The first global city

In 1678, a Chaldean priest from Baghdad reached the Imperial Villa of Potosí, the world’s richest silver-mining camp and at the time the world’s highest city at more than 4,000 metres (13,100 feet) above sea level. A regional capital in the heart of the Bolivian Andes, Potosí remains – more than three and a half centuries later – a mining…

Babylon systems

This Babylonian Map of the World is a clay tablet containing a labeled depiction of the known world, with a partially surviving description, dated to roughly the 6th century B.C. The map is circular with two outer defined circles. The plan is centered on the Euphrates, flowing from the north to the south of the map. The city of Babylon…

Masada

There’s nothing quite like stepping out onto the summit of Masada, the sun beating down on you and the Dead Sea stretching out before you. This stunning ancient fortress is one of the most visited sites in Israel for a reason, and everyone should aim to visit at least once if planning a visit to the country. Read more courtesy…

1400’s flatpack house

This timber house built in the 1400s was dismantled and kept in a Buckinghamshire barn – a medieval flat-pack home that’s for sale at £100,000… Mention a ‘flat-pack’ home for sale and you might imagine a latest offering from Ikea, or perhaps something destined for the centre of Tokyo. You’re less likely to imagine a 15th-century former merchant’s house, painstakingly…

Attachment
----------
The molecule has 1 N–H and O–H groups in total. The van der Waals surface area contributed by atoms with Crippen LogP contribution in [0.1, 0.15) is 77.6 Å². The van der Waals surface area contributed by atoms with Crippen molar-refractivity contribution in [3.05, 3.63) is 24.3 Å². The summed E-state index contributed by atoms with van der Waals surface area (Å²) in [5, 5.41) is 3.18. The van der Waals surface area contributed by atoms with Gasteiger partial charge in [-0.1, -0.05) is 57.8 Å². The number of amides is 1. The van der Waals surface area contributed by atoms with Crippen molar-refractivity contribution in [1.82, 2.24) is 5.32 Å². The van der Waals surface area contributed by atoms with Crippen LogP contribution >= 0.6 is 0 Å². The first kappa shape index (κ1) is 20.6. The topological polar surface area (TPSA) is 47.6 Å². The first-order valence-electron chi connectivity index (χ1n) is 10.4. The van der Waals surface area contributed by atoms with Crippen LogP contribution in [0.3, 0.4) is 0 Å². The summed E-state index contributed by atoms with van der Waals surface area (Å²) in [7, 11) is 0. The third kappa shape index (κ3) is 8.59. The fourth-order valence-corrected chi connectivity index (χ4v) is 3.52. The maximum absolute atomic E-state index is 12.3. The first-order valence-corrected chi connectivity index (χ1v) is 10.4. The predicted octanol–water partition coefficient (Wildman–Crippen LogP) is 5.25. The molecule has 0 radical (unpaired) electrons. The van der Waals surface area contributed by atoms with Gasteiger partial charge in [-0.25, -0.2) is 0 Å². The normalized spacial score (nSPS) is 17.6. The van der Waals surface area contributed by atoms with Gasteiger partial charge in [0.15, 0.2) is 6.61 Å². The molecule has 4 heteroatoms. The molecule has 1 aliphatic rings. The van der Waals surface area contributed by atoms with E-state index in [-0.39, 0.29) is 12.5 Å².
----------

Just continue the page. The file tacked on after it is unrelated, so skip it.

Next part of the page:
Tiny Andorra

We explore some of Wikipedia’s oddities in our 6,079,214-week series, Wiki Wormhole. This week’s entry: Co-Princes of Andorra What it’s about: One two, princes kneel before you, that’s what I said now. Princes, princes who co-rule Andorra, just go ahead now. (And you thought we were kidding last week about trying to get that song stuck in your head.) The…

Can you bare it?

I stumbled upon Daphne on the rooftop of a dusky riad in Marrakech. This six-foot Canadienne with man-sized feet was the only other guest there, and she was naked. Or mostly naked, which is startling for me at the best of times, but particularly in Morocco – a conservative north-African Muslim country. “Oh, er, hello!” “Hi,” she said, blowing a…

Paris Cafe bleu

During the heyday of train travel in the late nineteenth to early-twentieth centuries, rail stations in major cities were places where wealthy travelers showed off their status and prestige. Le Train Bleu, a restaurant situated in Paris’ Gare de Lyon, is a historic reminder of that bygone era. Read more courtesy of ParisUnlocked.com Klook.com Please rotate on mobile devices

Ancient Rome for all ages

Do you devour every documentary on the ancient world you can find? Or are you simply fascinated by the Ancient Romans and ready to learn more? This is the best way to begin! One of the most rewarding aspects of learning about Ancient Rome is recognizing the immense influence it has on our daily lives. Here’s your chance to hear…